3 : 1 5 ” (BCOTP, 299). The Fear of Isaac: that is, “the
deity feared and worshiped by Isaac” (Skinner) ; “the
Awesome One of Isaac” (Speiser; cf. 28:17) ; “the God of:
Isaac: Jacob avoided this latter designation because Isaac‘
was still alive, although God had referred to Himself by
that name (see 28:13),” as Jacob intended to say, “the
merit of Isaac’s fear of the Lord had stood me in good
stead, and He has protected me as a reward” (SC, 18r).
“The God of my father, the God of Abraham, and the
Dread of Isaac, proved to be mine” (Rotherham, EB, 63) ;
“a term used for Israel’s Gad, object of Isaac’s reverence”
 (HSB, 3 2 ) ; “the God whom Isaac fears” (Murphy, MG,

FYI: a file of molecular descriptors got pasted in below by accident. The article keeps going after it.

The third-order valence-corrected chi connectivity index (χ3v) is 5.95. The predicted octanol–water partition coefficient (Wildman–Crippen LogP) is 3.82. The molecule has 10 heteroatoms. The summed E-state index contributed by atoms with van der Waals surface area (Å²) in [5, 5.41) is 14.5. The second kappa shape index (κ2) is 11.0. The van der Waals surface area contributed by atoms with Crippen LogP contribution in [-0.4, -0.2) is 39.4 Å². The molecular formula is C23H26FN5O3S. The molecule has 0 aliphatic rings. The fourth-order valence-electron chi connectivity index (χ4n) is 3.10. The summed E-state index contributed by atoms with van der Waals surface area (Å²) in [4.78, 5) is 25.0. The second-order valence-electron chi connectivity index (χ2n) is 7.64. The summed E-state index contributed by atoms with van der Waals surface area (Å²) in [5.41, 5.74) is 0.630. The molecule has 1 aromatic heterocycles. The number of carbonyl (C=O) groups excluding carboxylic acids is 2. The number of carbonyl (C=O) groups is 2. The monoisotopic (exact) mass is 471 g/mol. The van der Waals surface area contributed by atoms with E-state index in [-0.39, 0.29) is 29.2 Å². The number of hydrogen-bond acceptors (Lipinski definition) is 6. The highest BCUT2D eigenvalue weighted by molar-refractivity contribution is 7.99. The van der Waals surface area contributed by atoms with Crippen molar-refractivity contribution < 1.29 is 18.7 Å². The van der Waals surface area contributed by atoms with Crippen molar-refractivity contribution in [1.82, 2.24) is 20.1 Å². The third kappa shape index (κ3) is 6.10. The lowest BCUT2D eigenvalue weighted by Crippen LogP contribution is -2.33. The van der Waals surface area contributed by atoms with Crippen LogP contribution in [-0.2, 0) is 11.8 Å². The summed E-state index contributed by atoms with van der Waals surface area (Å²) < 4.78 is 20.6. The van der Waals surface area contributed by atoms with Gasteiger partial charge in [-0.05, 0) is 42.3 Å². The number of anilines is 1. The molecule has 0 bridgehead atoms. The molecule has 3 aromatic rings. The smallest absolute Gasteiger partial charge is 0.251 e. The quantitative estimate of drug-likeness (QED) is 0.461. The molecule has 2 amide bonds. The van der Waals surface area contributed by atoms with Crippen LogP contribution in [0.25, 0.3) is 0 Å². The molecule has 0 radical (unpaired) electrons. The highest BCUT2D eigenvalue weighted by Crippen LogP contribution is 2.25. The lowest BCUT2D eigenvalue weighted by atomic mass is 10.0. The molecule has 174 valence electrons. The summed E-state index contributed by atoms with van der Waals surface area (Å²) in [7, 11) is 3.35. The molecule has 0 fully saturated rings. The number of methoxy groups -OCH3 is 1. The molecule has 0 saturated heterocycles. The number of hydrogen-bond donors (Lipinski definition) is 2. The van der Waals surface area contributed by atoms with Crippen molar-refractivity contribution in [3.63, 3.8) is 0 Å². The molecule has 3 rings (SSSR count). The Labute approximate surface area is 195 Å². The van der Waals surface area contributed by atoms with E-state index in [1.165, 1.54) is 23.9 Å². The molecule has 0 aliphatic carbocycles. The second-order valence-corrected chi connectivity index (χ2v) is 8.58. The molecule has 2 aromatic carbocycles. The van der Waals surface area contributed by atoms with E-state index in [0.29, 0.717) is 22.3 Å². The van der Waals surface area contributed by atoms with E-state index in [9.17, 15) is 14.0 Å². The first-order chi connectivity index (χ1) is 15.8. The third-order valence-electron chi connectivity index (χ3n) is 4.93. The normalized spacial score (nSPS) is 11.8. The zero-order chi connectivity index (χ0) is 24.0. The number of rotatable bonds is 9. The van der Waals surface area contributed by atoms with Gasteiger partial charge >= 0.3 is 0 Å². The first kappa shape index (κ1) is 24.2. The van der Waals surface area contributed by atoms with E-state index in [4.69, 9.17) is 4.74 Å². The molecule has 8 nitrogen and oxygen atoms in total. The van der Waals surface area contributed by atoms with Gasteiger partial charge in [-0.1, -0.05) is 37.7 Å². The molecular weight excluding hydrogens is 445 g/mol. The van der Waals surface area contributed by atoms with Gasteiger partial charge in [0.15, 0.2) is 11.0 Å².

406). “If the God of my father, the God of Abraham,
the Kinsman of Isaac, etc.: a name for God that appears
only here and in v. 53; Arabic and Palmyrene Aramaic
justify this translation; hitherto the phrase has been
rendered ‘the fear of Isaac’ ” (JB, 53, n.)
         ( 5 ) Laban’s response (vv. 43, 44) has been variously
interpreted, that is, as to motivation. “These words of
Jacob’s ‘cut Laban to the heart with their truth, so that
he turned round, offered his hand, and proposed a cove-
nant’ ” (K-D, 299). “Neither receiving Jacob’s torrent of
invective with affected meekness, nor proving himself to
            JACOB: RETURN TO CANAAN 3 1:43,44
be completely reformed by the angry recriminations of his
‘callous and hardened’ son-in-law (Kalisch) ; but perhaps
simply owning the truth of Jacob’s words, and recognizing
 that he had no just ground of complaht (Calvin), as well
as touched in his paternal affections by the sight of his
daughters, from whom he felt he was about to part for
ever ...   not as reminding Jacob that he had still a legal
claim to his (Jacob’s) wives and possessions, or a t least